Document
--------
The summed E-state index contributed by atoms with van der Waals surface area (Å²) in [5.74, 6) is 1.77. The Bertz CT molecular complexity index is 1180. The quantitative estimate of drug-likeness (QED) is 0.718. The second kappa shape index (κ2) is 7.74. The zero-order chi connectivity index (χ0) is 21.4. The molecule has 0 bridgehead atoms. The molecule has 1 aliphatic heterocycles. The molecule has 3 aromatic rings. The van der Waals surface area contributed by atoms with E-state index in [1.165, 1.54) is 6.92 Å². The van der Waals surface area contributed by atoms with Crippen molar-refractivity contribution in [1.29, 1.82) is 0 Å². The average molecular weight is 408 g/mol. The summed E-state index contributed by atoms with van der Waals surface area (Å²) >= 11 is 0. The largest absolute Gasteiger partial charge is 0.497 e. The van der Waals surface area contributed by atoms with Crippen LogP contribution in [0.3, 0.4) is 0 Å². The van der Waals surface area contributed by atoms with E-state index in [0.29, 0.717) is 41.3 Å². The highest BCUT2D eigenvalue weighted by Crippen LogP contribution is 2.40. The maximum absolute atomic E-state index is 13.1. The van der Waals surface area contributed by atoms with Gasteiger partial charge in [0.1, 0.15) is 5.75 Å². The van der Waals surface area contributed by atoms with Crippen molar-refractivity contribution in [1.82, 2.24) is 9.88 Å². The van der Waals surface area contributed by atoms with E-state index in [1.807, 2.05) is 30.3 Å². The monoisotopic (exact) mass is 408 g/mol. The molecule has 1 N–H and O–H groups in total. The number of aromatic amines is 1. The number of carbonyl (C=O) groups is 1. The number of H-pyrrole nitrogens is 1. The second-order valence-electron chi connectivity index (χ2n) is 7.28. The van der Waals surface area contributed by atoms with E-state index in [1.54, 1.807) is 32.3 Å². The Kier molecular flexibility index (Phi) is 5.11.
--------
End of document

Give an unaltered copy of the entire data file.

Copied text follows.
The summed E-state index contributed by atoms with van der Waals surface area (Å²) in [5.74, 6) is 1.77. The Bertz CT molecular complexity index is 1180. The quantitative estimate of drug-likeness (QED) is 0.718. The second kappa shape index (κ2) is 7.74. The zero-order chi connectivity index (χ0) is 21.4. The molecule has 0 bridgehead atoms. The molecule has 1 aliphatic heterocycles. The molecule has 3 aromatic rings. The van der Waals surface area contributed by atoms with E-state index in [1.165, 1.54) is 6.92 Å². The van der Waals surface area contributed by atoms with Crippen molar-refractivity contribution in [1.29, 1.82) is 0 Å². The average molecular weight is 408 g/mol. The summed E-state index contributed by atoms with van der Waals surface area (Å²) >= 11 is 0. The largest absolute Gasteiger partial charge is 0.497 e. The van der Waals surface area contributed by atoms with Crippen LogP contribution in [0.3, 0.4) is 0 Å². The van der Waals surface area contributed by atoms with E-state index in [0.29, 0.717) is 41.3 Å². The highest BCUT2D eigenvalue weighted by Crippen LogP contribution is 2.40. The maximum absolute atomic E-state index is 13.1. The van der Waals surface area contributed by atoms with Gasteiger partial charge in [0.1, 0.15) is 5.75 Å². The van der Waals surface area contributed by atoms with Crippen molar-refractivity contribution in [1.82, 2.24) is 9.88 Å². The van der Waals surface area contributed by atoms with E-state index in [1.807, 2.05) is 30.3 Å². The monoisotopic (exact) mass is 408 g/mol. The molecule has 1 N–H and O–H groups in total. The number of aromatic amines is 1. The number of carbonyl (C=O) groups is 1. The number of H-pyrrole nitrogens is 1. The second-order valence-electron chi connectivity index (χ2n) is 7.28. The van der Waals surface area contributed by atoms with E-state index in [1.54, 1.807) is 32.3 Å². The Kier molecular flexibility index (Phi) is 5.11.